A group of 5 birders from Penang including yours truly made a trip to the Bukit Wang Forest Reserve in Kedah hoping to end our birding year on a high note. I know it is vital to start off any birding trip just after dawn when the birds are most active and most of the time we (well, I do) will be rushing to reach the birding locality just before the dawn chorus commences. But I guess sometimes you just have to stop and smell the flowers. In our case, it was the aroma of a hearty breakfast at the Gurun rest stop along the North-south highway. Choo Eng swears that this is the only rest stop that serves giant prawns!
Our journey veered slightly off track when we took the wrong exit from the highway. The lapse of concentration must have something to do with our full stomachs. As we traveled along the old trunk road, we decided to take the road less traveled and it cut across what used to forest. It is sad to see hectares of forest being replaced with plantations, orchards and scrub lands. Now, only the adaptable species survive like this Lesser Coucal sunbathing just next to the road.
One of the first birds to greet us when we finally reached our destination was an Oriental Honey-buzzard and it was also enjoying the warm rays of the morning sun.
Bukit Wang is remains one of the best places to observe the enigmatic Bat Hawk in its natural environment. This resident pair has been performing well for almost every visiting birder since the discovery of this locality.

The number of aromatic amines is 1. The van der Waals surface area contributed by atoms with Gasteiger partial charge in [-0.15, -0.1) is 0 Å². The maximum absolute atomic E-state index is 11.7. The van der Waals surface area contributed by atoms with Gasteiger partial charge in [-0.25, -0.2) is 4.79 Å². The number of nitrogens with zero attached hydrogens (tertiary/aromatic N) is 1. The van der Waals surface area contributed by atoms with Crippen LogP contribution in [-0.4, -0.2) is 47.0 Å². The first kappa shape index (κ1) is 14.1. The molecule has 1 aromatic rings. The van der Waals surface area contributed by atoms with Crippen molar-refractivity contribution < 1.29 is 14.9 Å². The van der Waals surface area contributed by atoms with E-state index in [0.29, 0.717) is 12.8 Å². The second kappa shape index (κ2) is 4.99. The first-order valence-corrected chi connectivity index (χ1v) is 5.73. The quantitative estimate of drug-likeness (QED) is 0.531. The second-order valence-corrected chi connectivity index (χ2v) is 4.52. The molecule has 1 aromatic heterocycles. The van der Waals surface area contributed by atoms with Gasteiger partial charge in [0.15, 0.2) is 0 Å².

And for the record, they still receive our attention and admiration till today. My birding companions for the day – (from the left) Kanda Kumar, Kheng Hong, James Ooi and Choo Eng.
On the contrary, this is the first time we have ever seen a Crested Goshawk here. It just goes to show the seemingly endless supply of goodies forests have to offer. Anyway, it was perched way beyond the reach of my gear and inevitably, I had to settle for record shots only this time.
But for how long?
The photographic highlight of the trip was this male Orange-breasted Trogon. He was a little more accommodating than usual but unfortunately, I cannot say the same about the lighting condition. But I still managed to capture my best image of this beautiful species to date and I guess that will do for now.
I almost had a belated Christmas when we came across a Rhinoceros Hornbill and a Great Hornbill alighting on the very same tree. As fate would have it, the tree was again beyond the reach of my gear and it was an encounter best enjoyed through my bins than my camera.
The forest here is home to a few extremely rare species. One of them is a little-known brownish bird called the Malaysian Honeyguide. It has a long time since the last time it was sighted and on this trip, we only managed to hear to its signature call from deep within a small valley. The other local celebrity is the Dusky Eagle-owl and we had the good fortune of observing one half of the resident pair roosting on a tall leafy tree. The foliage was so dense that it had the bird slightly obscured from every possible angle. Despite all the frustration, this encounter turned out to be the main highlight of the trip. Happy New Year, buddy!
There is another thing worth mentioning and that is the authorities have erected a gate to prevent cars from going in the back entrance. I suppose it is a good thing. Hopefully, it will help to keep the chastity of this beautiful place intact for a long time to come.